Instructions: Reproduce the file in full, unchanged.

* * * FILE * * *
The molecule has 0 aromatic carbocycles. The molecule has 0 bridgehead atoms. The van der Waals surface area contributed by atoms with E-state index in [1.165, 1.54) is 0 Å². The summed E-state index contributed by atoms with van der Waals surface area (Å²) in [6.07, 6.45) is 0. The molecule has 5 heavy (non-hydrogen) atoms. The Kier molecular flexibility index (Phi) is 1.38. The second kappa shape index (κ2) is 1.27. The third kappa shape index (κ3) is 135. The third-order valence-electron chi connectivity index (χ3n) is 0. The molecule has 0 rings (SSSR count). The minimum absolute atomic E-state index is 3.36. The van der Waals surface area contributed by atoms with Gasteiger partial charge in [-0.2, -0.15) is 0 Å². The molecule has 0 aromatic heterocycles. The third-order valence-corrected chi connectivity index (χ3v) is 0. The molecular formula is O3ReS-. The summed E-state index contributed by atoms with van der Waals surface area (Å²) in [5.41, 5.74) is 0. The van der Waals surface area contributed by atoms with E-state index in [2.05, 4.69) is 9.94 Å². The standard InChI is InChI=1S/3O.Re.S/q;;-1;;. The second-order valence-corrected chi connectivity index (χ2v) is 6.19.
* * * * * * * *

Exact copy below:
The molecule has 0 aromatic carbocycles. The molecule has 0 bridgehead atoms. The van der Waals surface area contributed by atoms with E-state index in [1.165, 1.54) is 0 Å². The summed E-state index contributed by atoms with van der Waals surface area (Å²) in [6.07, 6.45) is 0. The molecule has 5 heavy (non-hydrogen) atoms. The Kier molecular flexibility index (Phi) is 1.38. The second kappa shape index (κ2) is 1.27. The third kappa shape index (κ3) is 135. The third-order valence-electron chi connectivity index (χ3n) is 0. The molecule has 0 rings (SSSR count). The minimum absolute atomic E-state index is 3.36. The van der Waals surface area contributed by atoms with Gasteiger partial charge in [-0.2, -0.15) is 0 Å². The molecule has 0 aromatic heterocycles. The third-order valence-corrected chi connectivity index (χ3v) is 0. The molecular formula is O3ReS-. The summed E-state index contributed by atoms with van der Waals surface area (Å²) in [5.41, 5.74) is 0. The van der Waals surface area contributed by atoms with E-state index in [2.05, 4.69) is 9.94 Å². The standard InChI is InChI=1S/3O.Re.S/q;;-1;;. The second-order valence-corrected chi connectivity index (χ2v) is 6.19.